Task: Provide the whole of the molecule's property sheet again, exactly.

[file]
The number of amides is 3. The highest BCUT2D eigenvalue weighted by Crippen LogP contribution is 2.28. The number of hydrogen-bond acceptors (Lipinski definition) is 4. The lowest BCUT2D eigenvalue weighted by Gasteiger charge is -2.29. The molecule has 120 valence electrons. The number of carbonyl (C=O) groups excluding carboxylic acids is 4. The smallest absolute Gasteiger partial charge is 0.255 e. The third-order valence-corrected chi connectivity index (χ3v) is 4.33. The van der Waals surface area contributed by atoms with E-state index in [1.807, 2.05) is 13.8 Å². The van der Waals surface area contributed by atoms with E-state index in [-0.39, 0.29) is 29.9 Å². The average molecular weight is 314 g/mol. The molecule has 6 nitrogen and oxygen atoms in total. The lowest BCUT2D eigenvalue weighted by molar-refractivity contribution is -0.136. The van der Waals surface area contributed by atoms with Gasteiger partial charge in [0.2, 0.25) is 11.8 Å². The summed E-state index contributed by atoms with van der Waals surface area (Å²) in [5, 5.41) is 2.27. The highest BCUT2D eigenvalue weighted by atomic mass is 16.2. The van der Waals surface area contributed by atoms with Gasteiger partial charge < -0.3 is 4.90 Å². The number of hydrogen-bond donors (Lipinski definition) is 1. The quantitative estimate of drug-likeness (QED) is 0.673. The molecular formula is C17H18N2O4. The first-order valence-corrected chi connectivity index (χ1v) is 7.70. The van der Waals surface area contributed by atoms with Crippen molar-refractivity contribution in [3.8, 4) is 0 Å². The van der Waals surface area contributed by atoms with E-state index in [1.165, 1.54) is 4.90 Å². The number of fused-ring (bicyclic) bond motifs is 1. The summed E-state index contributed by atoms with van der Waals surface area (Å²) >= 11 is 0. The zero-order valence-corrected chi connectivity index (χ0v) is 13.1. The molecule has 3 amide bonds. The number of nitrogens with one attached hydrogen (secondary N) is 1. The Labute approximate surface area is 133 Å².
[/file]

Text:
The number of amides is 3. The highest BCUT2D eigenvalue weighted by Crippen LogP contribution is 2.28. The number of hydrogen-bond acceptors (Lipinski definition) is 4. The lowest BCUT2D eigenvalue weighted by Gasteiger charge is -2.29. The molecule has 120 valence electrons. The number of carbonyl (C=O) groups excluding carboxylic acids is 4. The smallest absolute Gasteiger partial charge is 0.255 e. The third-order valence-corrected chi connectivity index (χ3v) is 4.33. The van der Waals surface area contributed by atoms with E-state index in [1.807, 2.05) is 13.8 Å². The van der Waals surface area contributed by atoms with E-state index in [-0.39, 0.29) is 29.9 Å². The average molecular weight is 314 g/mol. The molecule has 6 nitrogen and oxygen atoms in total. The lowest BCUT2D eigenvalue weighted by molar-refractivity contribution is -0.136. The van der Waals surface area contributed by atoms with Gasteiger partial charge in [0.2, 0.25) is 11.8 Å². The summed E-state index contributed by atoms with van der Waals surface area (Å²) in [5, 5.41) is 2.27. The highest BCUT2D eigenvalue weighted by atomic mass is 16.2. The van der Waals surface area contributed by atoms with Gasteiger partial charge < -0.3 is 4.90 Å². The number of hydrogen-bond donors (Lipinski definition) is 1. The quantitative estimate of drug-likeness (QED) is 0.673. The molecular formula is C17H18N2O4. The first-order valence-corrected chi connectivity index (χ1v) is 7.70. The van der Waals surface area contributed by atoms with Crippen molar-refractivity contribution in [3.8, 4) is 0 Å². The van der Waals surface area contributed by atoms with E-state index in [1.165, 1.54) is 4.90 Å². The number of fused-ring (bicyclic) bond motifs is 1. The summed E-state index contributed by atoms with van der Waals surface area (Å²) >= 11 is 0. The zero-order valence-corrected chi connectivity index (χ0v) is 13.1. The molecule has 3 amide bonds. The number of nitrogens with one attached hydrogen (secondary N) is 1. The Labute approximate surface area is 133 Å².